Jul
03
2015
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Friday
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Government Section :: Page 2

  • Village Council— Ways to reduce waste eyed

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    How can Village government collect villagers’ solid waste and recyclables in the most environmentally sustainable manner? And could changes in current Village rate structures encourage villagers to reduce their solid waste?

  • News survey— Village police elicit mixed responses

    In a recent YS News online survey, nearly two-thirds of respondents reported they were very satisfied or somewhat satisfied with the Yellow Springs Police Department. Comparatively, 92 percent said the same in a 2005 Village random mail survey. While it may point to a downward trend in satisfaction, the discrepancy may be due to the News survey being self-selected, online, and focused solely on policing. (Source: Yellow Springs News online survey)

    Some villagers fear for their own safety because they believe the Yellow Springs Police Department unfairly targets them. Others believe the police force is so professional and respectful that any critique of the force is unjustified.

  • Yellow Springs water loop construction continues

    Village Supervisor of Electric and Water Distribution Johnnie Burns, at left, is shown last Friday on Corry Street overseeing the work of GM Pipelines crews working on the water system loop completion project. To facilitate water flow, the GM crews are replacing old 8-inch pipes with 10- or 12- inch pipes at three locations: downtown, on the Antioch College campus, and on Herman Street. The project should be complete at the end of May. (Photo by diane Chiddister)

    Village utility crews are working on the loop completion project of the Village water system, which aims to improve water pressure and fire flow to downtown businesses, residents and Antioch College.

  • Village Council finds unity on utility bill change

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    Unified support around a proposed policy change to hold landlords responsible for their tenants’ utility debts emerged again at Village Council’s May 4 meeting, when Council voted 5–0 in favor of the change.

  • Yellow Springs police flush by comparison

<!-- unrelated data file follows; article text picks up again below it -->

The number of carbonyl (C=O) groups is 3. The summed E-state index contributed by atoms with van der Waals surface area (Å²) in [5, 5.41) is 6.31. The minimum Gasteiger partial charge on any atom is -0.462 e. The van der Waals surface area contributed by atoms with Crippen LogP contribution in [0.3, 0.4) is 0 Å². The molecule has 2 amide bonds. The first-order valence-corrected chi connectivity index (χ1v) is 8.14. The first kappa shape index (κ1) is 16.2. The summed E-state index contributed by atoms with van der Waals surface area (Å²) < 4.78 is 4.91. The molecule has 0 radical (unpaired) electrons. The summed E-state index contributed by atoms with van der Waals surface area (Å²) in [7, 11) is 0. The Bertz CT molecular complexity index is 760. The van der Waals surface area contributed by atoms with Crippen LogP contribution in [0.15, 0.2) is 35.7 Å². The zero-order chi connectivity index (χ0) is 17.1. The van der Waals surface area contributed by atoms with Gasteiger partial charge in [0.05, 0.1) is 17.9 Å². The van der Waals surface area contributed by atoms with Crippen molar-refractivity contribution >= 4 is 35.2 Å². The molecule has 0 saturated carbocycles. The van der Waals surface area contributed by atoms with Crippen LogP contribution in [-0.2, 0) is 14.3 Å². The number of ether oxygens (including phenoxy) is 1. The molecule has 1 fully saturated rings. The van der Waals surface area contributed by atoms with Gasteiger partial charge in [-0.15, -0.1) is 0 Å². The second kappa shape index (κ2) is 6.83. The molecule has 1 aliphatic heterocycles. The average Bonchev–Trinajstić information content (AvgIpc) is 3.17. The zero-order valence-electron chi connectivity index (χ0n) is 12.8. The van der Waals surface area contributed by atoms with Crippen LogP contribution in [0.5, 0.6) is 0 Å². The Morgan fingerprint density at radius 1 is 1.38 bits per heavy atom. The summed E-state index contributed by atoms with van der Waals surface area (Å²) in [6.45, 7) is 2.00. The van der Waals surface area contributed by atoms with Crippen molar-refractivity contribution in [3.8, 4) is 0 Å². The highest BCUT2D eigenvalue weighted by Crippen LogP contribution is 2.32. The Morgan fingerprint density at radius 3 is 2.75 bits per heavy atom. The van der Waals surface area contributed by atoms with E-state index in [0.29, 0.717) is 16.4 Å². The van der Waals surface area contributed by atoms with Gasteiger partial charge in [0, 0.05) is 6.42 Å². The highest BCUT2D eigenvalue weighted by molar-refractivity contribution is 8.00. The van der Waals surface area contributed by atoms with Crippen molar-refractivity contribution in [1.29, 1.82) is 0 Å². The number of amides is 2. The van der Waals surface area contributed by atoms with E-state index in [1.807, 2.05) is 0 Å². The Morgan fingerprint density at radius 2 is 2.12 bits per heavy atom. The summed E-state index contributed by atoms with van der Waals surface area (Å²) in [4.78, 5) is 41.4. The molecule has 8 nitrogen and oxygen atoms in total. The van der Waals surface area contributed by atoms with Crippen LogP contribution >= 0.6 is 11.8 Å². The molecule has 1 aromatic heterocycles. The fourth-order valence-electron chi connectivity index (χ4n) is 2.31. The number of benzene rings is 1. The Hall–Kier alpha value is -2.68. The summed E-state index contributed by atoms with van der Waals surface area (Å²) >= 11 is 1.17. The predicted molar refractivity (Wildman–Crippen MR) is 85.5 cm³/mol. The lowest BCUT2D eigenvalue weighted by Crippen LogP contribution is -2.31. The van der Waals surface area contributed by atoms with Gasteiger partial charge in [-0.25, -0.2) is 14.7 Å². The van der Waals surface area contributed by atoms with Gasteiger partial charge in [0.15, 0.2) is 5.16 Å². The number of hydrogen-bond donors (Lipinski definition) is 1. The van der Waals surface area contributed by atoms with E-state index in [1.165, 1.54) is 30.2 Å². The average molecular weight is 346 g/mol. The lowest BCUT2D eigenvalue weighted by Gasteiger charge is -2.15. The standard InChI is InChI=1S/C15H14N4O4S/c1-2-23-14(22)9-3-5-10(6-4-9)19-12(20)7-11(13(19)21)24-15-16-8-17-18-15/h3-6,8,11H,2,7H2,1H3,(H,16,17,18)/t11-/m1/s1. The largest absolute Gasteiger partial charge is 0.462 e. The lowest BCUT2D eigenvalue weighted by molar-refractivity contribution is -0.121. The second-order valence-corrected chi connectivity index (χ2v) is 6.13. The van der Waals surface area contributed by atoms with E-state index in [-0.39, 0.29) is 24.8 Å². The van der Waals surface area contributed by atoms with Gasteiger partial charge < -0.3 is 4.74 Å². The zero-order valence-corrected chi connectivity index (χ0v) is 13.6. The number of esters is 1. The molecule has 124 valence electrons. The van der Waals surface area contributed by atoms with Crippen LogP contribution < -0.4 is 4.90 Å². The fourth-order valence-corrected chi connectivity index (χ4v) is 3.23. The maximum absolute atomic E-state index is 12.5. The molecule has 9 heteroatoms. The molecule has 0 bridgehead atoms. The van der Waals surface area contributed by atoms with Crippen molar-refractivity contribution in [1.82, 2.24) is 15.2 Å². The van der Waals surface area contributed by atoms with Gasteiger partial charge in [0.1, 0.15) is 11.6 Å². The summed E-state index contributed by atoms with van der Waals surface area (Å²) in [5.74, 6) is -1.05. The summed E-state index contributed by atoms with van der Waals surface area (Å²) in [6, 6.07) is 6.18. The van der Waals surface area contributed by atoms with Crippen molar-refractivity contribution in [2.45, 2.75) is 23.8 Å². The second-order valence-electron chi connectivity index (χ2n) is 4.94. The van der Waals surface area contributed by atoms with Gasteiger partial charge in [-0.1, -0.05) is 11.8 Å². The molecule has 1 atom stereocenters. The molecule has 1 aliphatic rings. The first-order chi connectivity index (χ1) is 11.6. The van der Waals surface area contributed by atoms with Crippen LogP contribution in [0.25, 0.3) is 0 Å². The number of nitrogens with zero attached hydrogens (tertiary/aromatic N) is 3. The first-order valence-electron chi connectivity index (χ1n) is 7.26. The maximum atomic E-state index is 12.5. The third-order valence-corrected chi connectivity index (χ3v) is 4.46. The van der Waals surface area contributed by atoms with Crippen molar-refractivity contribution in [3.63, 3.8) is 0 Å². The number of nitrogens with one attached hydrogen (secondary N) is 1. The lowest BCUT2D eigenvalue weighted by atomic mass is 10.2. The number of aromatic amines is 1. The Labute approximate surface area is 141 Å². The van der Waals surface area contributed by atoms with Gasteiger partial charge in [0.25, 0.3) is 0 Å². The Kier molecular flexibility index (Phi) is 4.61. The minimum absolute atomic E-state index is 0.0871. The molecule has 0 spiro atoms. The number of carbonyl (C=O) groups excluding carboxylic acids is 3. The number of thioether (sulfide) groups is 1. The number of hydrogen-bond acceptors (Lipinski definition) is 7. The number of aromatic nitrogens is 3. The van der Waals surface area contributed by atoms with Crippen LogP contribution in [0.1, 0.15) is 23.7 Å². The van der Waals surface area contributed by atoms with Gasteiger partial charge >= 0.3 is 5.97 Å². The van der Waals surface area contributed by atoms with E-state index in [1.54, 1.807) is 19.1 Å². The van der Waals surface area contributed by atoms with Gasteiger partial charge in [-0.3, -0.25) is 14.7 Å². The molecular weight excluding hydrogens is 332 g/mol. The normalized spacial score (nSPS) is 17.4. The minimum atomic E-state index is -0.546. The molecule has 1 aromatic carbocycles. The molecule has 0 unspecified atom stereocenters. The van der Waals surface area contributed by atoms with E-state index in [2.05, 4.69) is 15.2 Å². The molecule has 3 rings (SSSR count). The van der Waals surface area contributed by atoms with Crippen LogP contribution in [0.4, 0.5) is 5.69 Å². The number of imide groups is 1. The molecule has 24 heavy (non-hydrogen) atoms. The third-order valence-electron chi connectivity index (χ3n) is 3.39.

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    Policing is unique to each community, and each police department is designed around its own community’s population, budget, crime trends, minimum manning levels and sometimes a detailed work-load analysis. But comparing Yellow Springs police to police in comparable towns highlights some similarities and some differences between departments.

  • Southeast Asian professionals visit village

    Nadia Jalawi, left, of Malaysia, and Ratih Rahmadanti of Indonesia are visiting Yellow Springs for a month as part of a cultural and business exchange sponsored by the U.S. State Department and the International City/County Management Association.

    Two southeast Asian professionals are visiting Yellow Springs for a month as part of a cultural and professional exchange.

  • Voters approve Yellow Springs school district levy

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    Yellow Springs and Miami Township voters approved the local school district’s levy renewal at the polls on Tuesday, May 5.

  • Village Council— Village climate plan urged

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    While Yellow Springs has taken a good first step by shifting to more renewable energy sources, there is much more Village government could do to help the village become a model in addressing climate change.

  • Village using pesticide alternatives

    Jason Hamby, right, superintendent of streets, sewers and parks, looked on as his crew member Kent Harding recently tested a new, all-natural, vinegar-based spray to kill weeds without the use of synthetic chemicals at the public works headquarters at Sutton Farm. The Village is exploring alternative methods and products to conventional herbicides on public property this summer while a new pesticide policy is developed. (Photo by Megan Bachman)

    Warning signs pop up on local lawns each spring as local residents contract with companies to treat their lawns with chemical pesticides and fertilizers for the season.

  • Council stand on utilities is giving way

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    The unanimous stand taken by Village Council at its last meeting for holding property owners responsible for their tenants’ utility debts began crumbling at Monday’s meeting, when two Council members formerly for the policy change weighed in against it, and another expressed ambivalence.